Imposter Syndrome has a strong grasp that can hamper progress in life. It has the potential to leave the high-achievers high & dry and exhausted. Imposter syndrome can persist if not given enough attention. It undermines you and your skills, abilities, and confidence. It takes away wholehearted happiness and leaves you with overwhelming amounts of anxiety and stress. More often than not, it is a silent struggle undergone by individuals who work long hours under high pressure and yet feel inadequate.
But what causes the seeds of imposter syndrome to develop?
There are various reasons why imposter syndrome takes root in a person’s psyche. Let’s explore a few here -
- Formative experiences: when an individual has experienced harsh criticism, or excessive praise throughout childhood, it could lead to imposter syndrome. This is because the person is not used to their current situation of being valued or appreciated.
- Expectation to achieve: when culture and society impose a certain standard of achievement on an individual, it brings an unrealistic sense of failure when that standard is not achieved.
- Perfectionism: Perfectionism surfaces when an unattainable goal is set up but not met. This failure to achieve often leads to the birth of imposter syndrome in an individual.
- Fear of failure: People’s belief in having to be perfect to be desirable often leads to imposter syndrome taking control of their (work) life.
How do you identify the symptoms of imposter syndrome?
Fear of failure is a common feeling most people endure at some point in their work life but when it becomes a constant, this is a sign that you are dealing with imposter syndrome. Here are a few other ways imposter syndrome can manifest itself in different individuals -
- Attributing success to external factors: believing that you “got lucky” or it was an external circumstance that led to the success of your outcome rather than your efforts.
- Self-doubt: Feeling as though you are not cut out for this job or constantly questioning yourself are the common manifestations of imposter syndrome.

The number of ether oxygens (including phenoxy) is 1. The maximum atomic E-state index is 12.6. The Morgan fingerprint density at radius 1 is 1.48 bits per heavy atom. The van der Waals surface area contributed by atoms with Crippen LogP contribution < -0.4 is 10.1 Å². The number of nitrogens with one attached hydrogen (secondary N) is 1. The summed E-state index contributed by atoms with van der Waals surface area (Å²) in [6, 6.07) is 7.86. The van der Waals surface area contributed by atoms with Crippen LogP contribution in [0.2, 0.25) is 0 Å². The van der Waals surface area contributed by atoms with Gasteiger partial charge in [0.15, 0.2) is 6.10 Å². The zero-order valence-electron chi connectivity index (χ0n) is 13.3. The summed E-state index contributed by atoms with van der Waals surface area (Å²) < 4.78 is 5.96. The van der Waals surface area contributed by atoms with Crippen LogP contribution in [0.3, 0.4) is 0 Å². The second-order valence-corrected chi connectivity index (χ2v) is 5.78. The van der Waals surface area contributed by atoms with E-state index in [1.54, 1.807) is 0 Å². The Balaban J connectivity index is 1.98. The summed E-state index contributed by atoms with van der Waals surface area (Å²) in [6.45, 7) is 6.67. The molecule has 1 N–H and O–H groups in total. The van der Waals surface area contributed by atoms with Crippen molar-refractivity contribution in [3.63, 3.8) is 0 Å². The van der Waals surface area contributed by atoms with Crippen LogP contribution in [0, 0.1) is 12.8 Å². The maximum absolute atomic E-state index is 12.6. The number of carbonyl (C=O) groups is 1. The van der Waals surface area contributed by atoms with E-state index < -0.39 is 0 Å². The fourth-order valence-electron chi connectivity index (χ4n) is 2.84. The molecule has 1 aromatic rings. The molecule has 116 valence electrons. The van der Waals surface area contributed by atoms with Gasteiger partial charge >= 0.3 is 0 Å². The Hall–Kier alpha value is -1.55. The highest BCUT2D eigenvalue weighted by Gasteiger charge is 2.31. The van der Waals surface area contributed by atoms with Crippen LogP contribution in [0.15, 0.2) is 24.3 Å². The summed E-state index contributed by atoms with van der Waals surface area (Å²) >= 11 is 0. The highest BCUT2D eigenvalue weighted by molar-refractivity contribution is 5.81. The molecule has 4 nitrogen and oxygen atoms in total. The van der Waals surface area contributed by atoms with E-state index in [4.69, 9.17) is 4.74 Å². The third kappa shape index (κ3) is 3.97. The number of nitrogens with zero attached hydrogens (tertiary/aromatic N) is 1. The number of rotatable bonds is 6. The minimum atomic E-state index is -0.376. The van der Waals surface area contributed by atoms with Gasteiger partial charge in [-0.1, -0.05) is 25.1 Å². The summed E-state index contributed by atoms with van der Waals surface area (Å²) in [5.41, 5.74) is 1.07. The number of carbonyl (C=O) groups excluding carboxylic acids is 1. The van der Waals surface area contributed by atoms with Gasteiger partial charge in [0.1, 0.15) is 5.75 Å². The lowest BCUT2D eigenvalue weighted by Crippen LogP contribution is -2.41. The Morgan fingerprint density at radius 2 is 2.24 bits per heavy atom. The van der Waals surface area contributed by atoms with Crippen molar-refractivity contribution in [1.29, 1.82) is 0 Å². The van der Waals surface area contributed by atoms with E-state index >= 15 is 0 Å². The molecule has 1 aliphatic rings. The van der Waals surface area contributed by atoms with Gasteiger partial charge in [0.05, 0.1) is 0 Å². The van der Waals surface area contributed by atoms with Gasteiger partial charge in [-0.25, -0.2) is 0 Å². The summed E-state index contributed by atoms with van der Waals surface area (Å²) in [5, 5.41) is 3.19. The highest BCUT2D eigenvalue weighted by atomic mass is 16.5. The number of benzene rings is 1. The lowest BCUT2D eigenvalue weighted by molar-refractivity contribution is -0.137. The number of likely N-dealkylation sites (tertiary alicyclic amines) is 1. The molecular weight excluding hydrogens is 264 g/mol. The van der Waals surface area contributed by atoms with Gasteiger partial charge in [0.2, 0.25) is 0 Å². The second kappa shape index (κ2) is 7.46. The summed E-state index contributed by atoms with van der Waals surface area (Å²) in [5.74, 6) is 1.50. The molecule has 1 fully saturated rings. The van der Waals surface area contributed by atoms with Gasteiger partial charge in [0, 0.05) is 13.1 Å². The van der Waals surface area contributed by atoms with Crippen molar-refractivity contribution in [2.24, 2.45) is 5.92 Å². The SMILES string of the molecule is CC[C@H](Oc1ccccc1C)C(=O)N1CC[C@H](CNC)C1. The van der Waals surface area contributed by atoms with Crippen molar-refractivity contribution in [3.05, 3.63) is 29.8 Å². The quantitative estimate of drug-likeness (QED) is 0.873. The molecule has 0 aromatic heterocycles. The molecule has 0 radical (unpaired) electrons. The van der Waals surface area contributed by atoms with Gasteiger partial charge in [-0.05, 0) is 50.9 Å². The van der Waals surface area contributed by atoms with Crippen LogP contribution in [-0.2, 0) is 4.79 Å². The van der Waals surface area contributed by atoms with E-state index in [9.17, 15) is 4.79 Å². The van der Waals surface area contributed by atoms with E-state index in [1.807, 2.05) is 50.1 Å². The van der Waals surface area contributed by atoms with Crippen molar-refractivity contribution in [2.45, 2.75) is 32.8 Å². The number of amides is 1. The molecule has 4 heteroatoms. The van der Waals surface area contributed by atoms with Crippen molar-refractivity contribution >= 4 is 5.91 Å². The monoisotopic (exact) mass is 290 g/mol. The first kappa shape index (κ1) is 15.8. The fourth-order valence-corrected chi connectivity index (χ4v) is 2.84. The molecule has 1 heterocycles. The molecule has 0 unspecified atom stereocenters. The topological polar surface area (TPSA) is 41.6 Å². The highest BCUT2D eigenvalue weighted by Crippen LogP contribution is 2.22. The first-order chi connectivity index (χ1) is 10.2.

- Fear of being exposed: you feel that one day the office would wake up to see your incompetence and worry about it constantly.
- Avoiding recognition: being awkward to receive praise or a good word for the work done and feeling anxious to acknowledge the efforts that go behind this success
- Overworking: the excessive need to take on more tasks than necessary and feeling overwhelmed, just to prove that you are worthy of the job given
- Constant comparison: the urge to compare yourself with others and feeling inadequate with your skills and abilities.
- Setting unrealistic goals: trying to schedule more than enough tasks on the to-do list to overcompensate for the imposter within you
- Reluctance to seek help: hesitating to seek support as though it is a sign of weakness or incompetence.
How does imposter syndrome affect the body?
Often the symptoms of imposter syndrome are psychological but over prolonged periods, it becomes physical. The bodily manifestations of imposter syndrome include:
- Difficulty falling asleep: due to the excessive amount of pressure, the body finds it difficult to relax or sleep, pondering upon the impending tasks and the mental relaying of this pressure.
- Headaches and tension: experiencing muscle tension, headache, and such are common physical versions of the stress that comes with the undealt imposter syndrome symptoms
- Digestive issues: these present as stomach aches, indigestion, or changed bowel movements. And they often are ignored which leads to further issues such as stomach ulcers and the like.
- Compromised immune system: the frequency of falling ill increases and the speed of recovery reduces leading to frequent absences.
How to overcome it?
Understanding and recognizing imposter syndrome is the first step to overcoming it. Knowing that many high-achieving people around you may also be struggling with this is a sign for you to be empathetic towards them. Here are some other ways to overcome the symptoms of imposter syndrome -
- Reframe your thoughts - remind your negative thoughts about the achievements, skills, and work you put in regularly.
- Set realistic goals: Instead of overwhelming your day with more tasks than doable, list down a maximum of 6 tasks per day and get them done consistently.
- Keep a success journal: Document your successes, big or small, and how you feel about them. Add the details preceding the successful endeavor to remind yourself how you got there
- Seek support from mentors or professionals: reaching out to someone who can help you cope with your issues and do better in managing the tasks at hand.
- Practice self-compassion: being kind to oneself, just as easily as others, is an essential trait to develop to deal with imposter syndrome on a long-term basis.
Imposter syndrome does not have to take control of your life. By acknowledging and acting on the symptoms, it is only a matter of perseverance until you overcome the condition. It is easy to let the overwhelm be all-consuming but with consistent maintenance of self-compassion, journaling, and setting realistic goals, imposter syndrome will pave the way for wholehearted happiness.